©2017. Published in Landslide, Vol. 9, No. 6, July/August 2017, by the American Bar Association. Reproduced with permission. All rights reserved. This information or any portion thereof may not be copied or disseminated in any form or by any means or stored in an electronic database or retrieval system without the express written consent of the American Bar Association or the copyright holder.
Language can serve various purposes. For some, it is merely the way humans communicate with each other. For others, it is a set of rules on how to arrange words to permit communication. And for a select few, the creation of new languages is an expressive activity through which ideas about language, both human and computer, are conveyed.
While U.S. copyright protection “subsists . . . in original works of authorship fixed in any tangible medium of expression,”1 academics have debated whether constructed languages in general—languages that are invented or intentionally devised2—and computer languages in particular fit naturally into the copyright system.3 On the one hand, commentators recognize that “[t]he involvement of a creator with her constructed language does not end when the first book or article describing the language is published.”4 Instead, the creator is interested in how the language is distributed and developed by subsequent users.5 In other words, she (like any author) intuitively possesses a sense of ownership over the work that she has created.6
On the other hand, not all effort in creating a new work is entitled to copyright protection.7 Some commentators have argued that languages, even if they are original and creative, should not receive copyright protection because language is akin to an unprotectable idea that is free for anyone to use.8 This debate has raged particularly large in considering the copyrightability of computer languages, which some in the academic community believe should be per se uncopyrightable or as minimally protected as possible.9
Despite this academic debate, until recently, the U.S. courts had not had the opportunity to consider the issue. That changed when two cases began making their way through the U.S. court system.
SAS Institute Inc. v. World Programming Ltd. concerns the SAS System, “an integrated suite of business software products” that allow users to “access, manage, and analyze data by writing programs in a programming language” called “SAS Language,” and World Programming’s competing system that, among other components, copied the SAS Language.10
In contrast to the software issues raised in SAS, Paramount Pictures Corp. v. Axanar Productions, Inc. concerned the creation of a short film titled Star Trek: Prelude to Axanar and a feature film titled Axanar, which are “set in the Star Trek universe twenty-one years before The Original Series.”11 Paramount alleged that Axanar copied several elements from Paramount’s Star Trek works, including the Klingon language.12
This article addresses the debate through a fresh lens in light of recent judicial opinions. Without staking out a position, it summarizes the differing views on critical questions of copyright law related to constructed languages: First, whether constructed languages qualify as “original works of authorship” under the Copyright Act. Second, whether such works would be sufficiently fixed to warrant copyright protection. Third, whether constructed languages are ideas or expression. And finally, how constructed languages might be infringed and whether unauthorized use of a constructed language would constitute fair use.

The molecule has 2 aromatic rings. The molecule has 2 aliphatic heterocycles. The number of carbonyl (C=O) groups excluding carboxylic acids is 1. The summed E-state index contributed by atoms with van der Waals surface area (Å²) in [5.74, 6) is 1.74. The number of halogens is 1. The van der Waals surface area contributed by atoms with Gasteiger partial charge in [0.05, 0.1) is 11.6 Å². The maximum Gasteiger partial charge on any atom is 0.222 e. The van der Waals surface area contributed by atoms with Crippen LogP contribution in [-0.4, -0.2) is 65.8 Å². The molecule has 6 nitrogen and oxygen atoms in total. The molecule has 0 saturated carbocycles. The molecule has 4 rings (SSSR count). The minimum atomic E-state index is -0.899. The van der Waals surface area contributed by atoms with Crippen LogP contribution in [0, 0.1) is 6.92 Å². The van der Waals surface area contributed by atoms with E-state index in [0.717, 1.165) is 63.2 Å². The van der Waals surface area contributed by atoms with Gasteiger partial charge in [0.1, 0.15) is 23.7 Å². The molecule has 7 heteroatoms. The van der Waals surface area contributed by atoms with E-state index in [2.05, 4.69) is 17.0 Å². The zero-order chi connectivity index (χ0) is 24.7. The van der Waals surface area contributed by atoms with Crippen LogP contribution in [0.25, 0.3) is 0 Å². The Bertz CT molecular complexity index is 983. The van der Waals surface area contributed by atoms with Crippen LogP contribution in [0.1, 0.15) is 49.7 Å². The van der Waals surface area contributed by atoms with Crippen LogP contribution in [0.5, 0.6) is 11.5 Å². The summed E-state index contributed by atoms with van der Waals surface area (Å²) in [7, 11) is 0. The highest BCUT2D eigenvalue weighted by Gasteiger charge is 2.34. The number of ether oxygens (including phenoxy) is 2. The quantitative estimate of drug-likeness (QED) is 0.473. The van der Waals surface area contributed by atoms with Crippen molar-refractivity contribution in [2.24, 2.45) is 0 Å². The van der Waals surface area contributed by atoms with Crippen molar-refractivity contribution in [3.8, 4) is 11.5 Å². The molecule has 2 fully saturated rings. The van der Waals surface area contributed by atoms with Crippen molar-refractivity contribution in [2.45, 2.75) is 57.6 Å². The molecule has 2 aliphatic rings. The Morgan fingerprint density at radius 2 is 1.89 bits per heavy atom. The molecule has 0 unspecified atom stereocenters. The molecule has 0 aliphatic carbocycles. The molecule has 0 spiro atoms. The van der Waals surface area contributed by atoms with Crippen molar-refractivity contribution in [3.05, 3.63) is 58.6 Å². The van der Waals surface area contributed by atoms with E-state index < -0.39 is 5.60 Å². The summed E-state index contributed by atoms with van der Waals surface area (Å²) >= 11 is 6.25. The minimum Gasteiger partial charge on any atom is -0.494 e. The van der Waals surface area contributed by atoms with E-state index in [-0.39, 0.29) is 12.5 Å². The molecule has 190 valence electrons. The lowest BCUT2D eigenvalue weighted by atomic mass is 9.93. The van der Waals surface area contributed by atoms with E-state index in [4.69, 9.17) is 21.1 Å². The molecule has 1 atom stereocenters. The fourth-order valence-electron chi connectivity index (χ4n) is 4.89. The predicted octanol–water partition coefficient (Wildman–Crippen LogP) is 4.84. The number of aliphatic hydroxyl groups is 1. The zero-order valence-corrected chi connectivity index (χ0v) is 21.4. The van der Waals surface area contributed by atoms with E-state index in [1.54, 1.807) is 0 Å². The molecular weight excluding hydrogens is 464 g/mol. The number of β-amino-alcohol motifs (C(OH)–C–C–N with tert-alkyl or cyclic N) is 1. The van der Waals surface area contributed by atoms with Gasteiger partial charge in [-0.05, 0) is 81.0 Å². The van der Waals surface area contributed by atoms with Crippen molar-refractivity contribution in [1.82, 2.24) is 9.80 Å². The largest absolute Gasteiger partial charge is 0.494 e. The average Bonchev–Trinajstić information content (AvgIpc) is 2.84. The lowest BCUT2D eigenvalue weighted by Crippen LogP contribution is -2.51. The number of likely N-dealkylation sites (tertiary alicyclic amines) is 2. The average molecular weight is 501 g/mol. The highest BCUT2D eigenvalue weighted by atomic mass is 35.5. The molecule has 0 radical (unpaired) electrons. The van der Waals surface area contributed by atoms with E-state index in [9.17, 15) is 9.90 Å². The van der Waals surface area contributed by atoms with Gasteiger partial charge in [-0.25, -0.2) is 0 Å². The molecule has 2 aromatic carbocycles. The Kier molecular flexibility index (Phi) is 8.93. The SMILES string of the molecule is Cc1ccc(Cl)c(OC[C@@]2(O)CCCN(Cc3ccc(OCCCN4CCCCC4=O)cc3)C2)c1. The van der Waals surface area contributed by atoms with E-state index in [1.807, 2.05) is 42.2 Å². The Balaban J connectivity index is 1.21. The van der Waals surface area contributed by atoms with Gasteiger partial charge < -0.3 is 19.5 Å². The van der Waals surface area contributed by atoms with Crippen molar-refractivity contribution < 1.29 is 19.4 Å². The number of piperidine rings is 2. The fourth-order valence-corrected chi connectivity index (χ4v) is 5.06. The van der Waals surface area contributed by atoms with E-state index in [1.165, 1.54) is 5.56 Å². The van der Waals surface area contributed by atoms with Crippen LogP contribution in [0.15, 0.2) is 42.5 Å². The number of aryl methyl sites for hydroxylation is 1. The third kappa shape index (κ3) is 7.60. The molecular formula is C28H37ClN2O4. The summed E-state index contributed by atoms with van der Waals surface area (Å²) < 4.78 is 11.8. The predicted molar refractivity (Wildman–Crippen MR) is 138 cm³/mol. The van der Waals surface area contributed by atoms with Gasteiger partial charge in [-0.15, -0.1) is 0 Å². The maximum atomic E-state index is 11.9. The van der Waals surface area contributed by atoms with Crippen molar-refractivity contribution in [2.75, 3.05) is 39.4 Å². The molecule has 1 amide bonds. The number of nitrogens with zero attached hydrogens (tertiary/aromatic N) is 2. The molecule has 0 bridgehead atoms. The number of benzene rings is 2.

Is a Constructed Language an “Original Work of Authorship”?
The first question warranting consideration is whether constructed languages constitute “works of authorship.” Many commentators have asked whether computer languages satisfy the definition of “computer program” in the Copyright Act13: “a set of statements or instructions to be used directly or indirectly in a computer in order to bring about a certain result.”14 The interest is understandable as computer programs clearly are copyrightable.15
However, it does not appear that commentators have considered whether a constructed language would qualify as a non-computer program literary work. While the Copyright Act does not define the term “work of authorship,” it does provide as one of its nonexhaustive examples “literary works.”16 Literary works are “expressed in words, numbers, or other verbal or numerical symbols or indicia, regardless of the nature of the material objects . . . in which they are embodied.”17 No commentator has analyzed whether a computer language, or any constructed language for that matter, would satisfy this definition (even if it might not satisfy the narrower definition of a computer program).18
By contrast, commentators appear to agree that constructed languages could be sufficiently original to be copyrightable, even if some specific computer languages may not satisfy the originality requirement.19 There are two possible reasons for the dearth of literature on this subject. First, after Feist Publications, only independent creation and a “minimal degree of creativity” are required for a work to be original.20 Given the acknowledged creativity of most well-known examples of such languages,21 commentators may believe that constructed language would satisfy that threshold. Second, the determination of originality is fact-specific,22 meaning that each language will stand on its own merit and not be subject to a per se originality rule.23
What Is the Fixed Work?
Another issue requiring attention is whether a language is fixed. There certainly are dictionaries of words and grammar books for the Klingon art language.24 Do those books constitute a fixation or multiple fixations of Klingon? Do computer language specifications constitute a fixation of a computer language? Or is a language fixed through its use in novels or, in the case of computer languages, in computer programs?